New lab for renewable gases at EnTranCe
EnTranCe is building a laboratory this year to optimize the production of renewable gases. Director of Business Development Marcel Koenis is closely involved.
Text/photo: Luuk Steemers
'Energy and raw materials are closely related. For example, energy can be electricity, heat in water, or gas molecules that carry energy. Besides being an energy carrier, natural gas is also a raw material from which clothing, plastics and fertilizer are made. The energy transition is therefore also a substance transition. Director of Business Development Marcel Koenis is directly involved in the development of a new lab at EnTranCe, the living lab that focuses on the energy transition. 'The new lab, with the provisional working name, the EnTranCe Renewable Gas Lab, will be an experimental environment in which we develop new processes for the energy and resource transition. It is a wonderful collaboration between the Bio Based Economy Research Centre, which deals with green chemistry, and EnTranCe, which works on energy innovation. The University of Groningen is also a partner.
'By renewable gases we mean biogas as well as hydrogen and syngas. Biogas comes from biowaste, synthetic gases are made chemically by combining the C's and the H's of, for example, CO2 and hydrogen, H2, like Lego bricks into methane, CH4, of which the well-known Groningen natural gas largely consists.' In the new lab, researchers will focus on two process technologies that optimize renewable gas production: fermentation and electrolysis. 'The fermentation of biowaste into biogas is familiar to most people. Electrolysis, the feeding of electric current through matter is less well known. You can make hydrogen by running electricity through water, H2O, thus separating the oxygen from the hydrogen. You can also apply electrolysis on manure and other substances, and that is what we are going to investigate here. Fermentation is already much closer to real-life applications for the market. Hundreds of millions of cubic meters of biogas and green gas are already being made every year. Electrolysis still needs considerable innovation before we can put it to practical use.'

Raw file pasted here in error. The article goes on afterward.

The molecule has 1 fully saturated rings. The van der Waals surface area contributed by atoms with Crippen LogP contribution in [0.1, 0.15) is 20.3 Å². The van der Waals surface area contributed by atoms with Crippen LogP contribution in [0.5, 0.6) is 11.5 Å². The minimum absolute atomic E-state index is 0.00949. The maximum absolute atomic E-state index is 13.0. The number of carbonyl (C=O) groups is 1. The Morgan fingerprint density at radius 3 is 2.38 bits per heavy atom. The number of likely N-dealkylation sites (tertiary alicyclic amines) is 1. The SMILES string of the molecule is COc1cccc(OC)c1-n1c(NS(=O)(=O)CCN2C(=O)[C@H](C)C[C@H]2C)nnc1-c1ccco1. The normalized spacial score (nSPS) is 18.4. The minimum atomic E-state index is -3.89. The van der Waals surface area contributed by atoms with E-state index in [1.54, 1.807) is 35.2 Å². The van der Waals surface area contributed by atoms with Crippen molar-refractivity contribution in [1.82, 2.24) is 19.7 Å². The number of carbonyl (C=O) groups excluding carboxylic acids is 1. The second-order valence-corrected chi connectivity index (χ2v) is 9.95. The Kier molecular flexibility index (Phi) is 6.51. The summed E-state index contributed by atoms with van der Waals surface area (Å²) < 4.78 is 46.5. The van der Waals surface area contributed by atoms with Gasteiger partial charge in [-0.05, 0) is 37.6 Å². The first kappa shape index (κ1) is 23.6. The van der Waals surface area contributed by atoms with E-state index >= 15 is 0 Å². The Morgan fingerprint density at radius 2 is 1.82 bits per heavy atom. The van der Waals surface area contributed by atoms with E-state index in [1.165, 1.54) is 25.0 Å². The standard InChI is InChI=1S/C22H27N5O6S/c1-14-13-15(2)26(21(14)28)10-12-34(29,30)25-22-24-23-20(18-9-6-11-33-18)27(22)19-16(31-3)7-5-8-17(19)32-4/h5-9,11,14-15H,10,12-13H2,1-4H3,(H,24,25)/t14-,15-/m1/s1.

Construction of the new lab has already begun in an existing location on the EnTranCe site on Zernikelaan. A bio-digester for kitchen waste has been standing there for some time. 'We must first modify this swill digester for research and safety. Then there will be a space for various electrolysis installations. There will also be a separate hall for logistics processes, for the supply of bio-waste materials, for example.' There will also be an area for the analysis of substances and bacteria. 'The costs for the construction, involving some hundreds of thousands of euros, will be financed for the most part by GasTerra.'
According to Marcel, the output of fermentation can be the input for electrolysis and vice versa. 'We know that the residual products of digestion are electrolyzable. That will be one of the research projects in the new lab. After fermentation of biowaste, sludge remains, the so-called digestate; if you electrolyze that, you can extract any toxins and produce hydrogen. If you put that hydrogen back into the fermentation process, you can increase gas production and reduce the amount of residual waste.'
Despite the fact that the lab will not be ready until the end of 2023, several research projects are already underway in the lab. In the project Fermolysis with the Dairy Campus Leeuwarden and LTO Noord, research is being done on fermentation and electrolysis of certain fertilizers and residual products from dairy production. In addition, the project WAVEBE has already been set up, a grant is being applied for from SIA. This project focuses on microbiological extraction of hydrogen from biomass through fermentation. Electrolysis will also play a role in this. In fact, the behavior of bacteria can be influenced with electricity. The project Making City, which is already running in a number of European cities, deals with the conversion of restaurant waste into biogas. Marcel: "In addition, we will be busy setting up new research. Together with the University of Groningen and the New Energy Coalition, a network of knowledge institutions that aims to accelerate the energy transition, we will develop new projects for the EnTranCe Renewable Gas Lab in the coming years. For example, we are thinking of a collaboration with water purification companies.
On 22 February GasTerra and the Hanzehogeschool will sign an agreement on the construction of the EnTranCe Renewable Gas Lab. The official name of the lab will also be announced then.
From 6 to 11 February is the Week of the Circular Economy. During this week, some articles on circularity will be published on this site.
How satisfied are you with the information on this page?